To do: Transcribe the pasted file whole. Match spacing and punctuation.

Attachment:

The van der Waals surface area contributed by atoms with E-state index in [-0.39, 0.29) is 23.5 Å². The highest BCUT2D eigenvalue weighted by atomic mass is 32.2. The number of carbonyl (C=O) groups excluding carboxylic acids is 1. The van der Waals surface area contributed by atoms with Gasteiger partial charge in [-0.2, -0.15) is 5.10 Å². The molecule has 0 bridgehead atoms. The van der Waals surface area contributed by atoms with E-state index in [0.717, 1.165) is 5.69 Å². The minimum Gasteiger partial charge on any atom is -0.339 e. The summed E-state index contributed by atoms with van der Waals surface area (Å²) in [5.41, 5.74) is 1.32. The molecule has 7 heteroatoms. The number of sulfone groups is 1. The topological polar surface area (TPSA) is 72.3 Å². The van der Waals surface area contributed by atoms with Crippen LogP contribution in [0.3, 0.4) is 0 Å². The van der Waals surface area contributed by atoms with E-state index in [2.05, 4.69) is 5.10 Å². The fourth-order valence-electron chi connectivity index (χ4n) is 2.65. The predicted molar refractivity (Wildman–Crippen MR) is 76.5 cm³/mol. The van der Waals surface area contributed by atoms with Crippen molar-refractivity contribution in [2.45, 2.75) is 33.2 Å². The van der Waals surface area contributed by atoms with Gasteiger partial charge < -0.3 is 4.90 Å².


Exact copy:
The van der Waals surface area contributed by atoms with E-state index in [-0.39, 0.29) is 23.5 Å². The highest BCUT2D eigenvalue weighted by atomic mass is 32.2. The number of carbonyl (C=O) groups excluding carboxylic acids is 1. The van der Waals surface area contributed by atoms with Gasteiger partial charge in [-0.2, -0.15) is 5.10 Å². The molecule has 0 bridgehead atoms. The van der Waals surface area contributed by atoms with E-state index in [0.717, 1.165) is 5.69 Å². The minimum Gasteiger partial charge on any atom is -0.339 e. The summed E-state index contributed by atoms with van der Waals surface area (Å²) in [5.41, 5.74) is 1.32. The molecule has 7 heteroatoms. The number of sulfone groups is 1. The topological polar surface area (TPSA) is 72.3 Å². The van der Waals surface area contributed by atoms with Crippen LogP contribution in [0.3, 0.4) is 0 Å². The van der Waals surface area contributed by atoms with E-state index in [2.05, 4.69) is 5.10 Å². The fourth-order valence-electron chi connectivity index (χ4n) is 2.65. The predicted molar refractivity (Wildman–Crippen MR) is 76.5 cm³/mol. The van der Waals surface area contributed by atoms with Crippen molar-refractivity contribution in [2.45, 2.75) is 33.2 Å². The van der Waals surface area contributed by atoms with Gasteiger partial charge < -0.3 is 4.90 Å².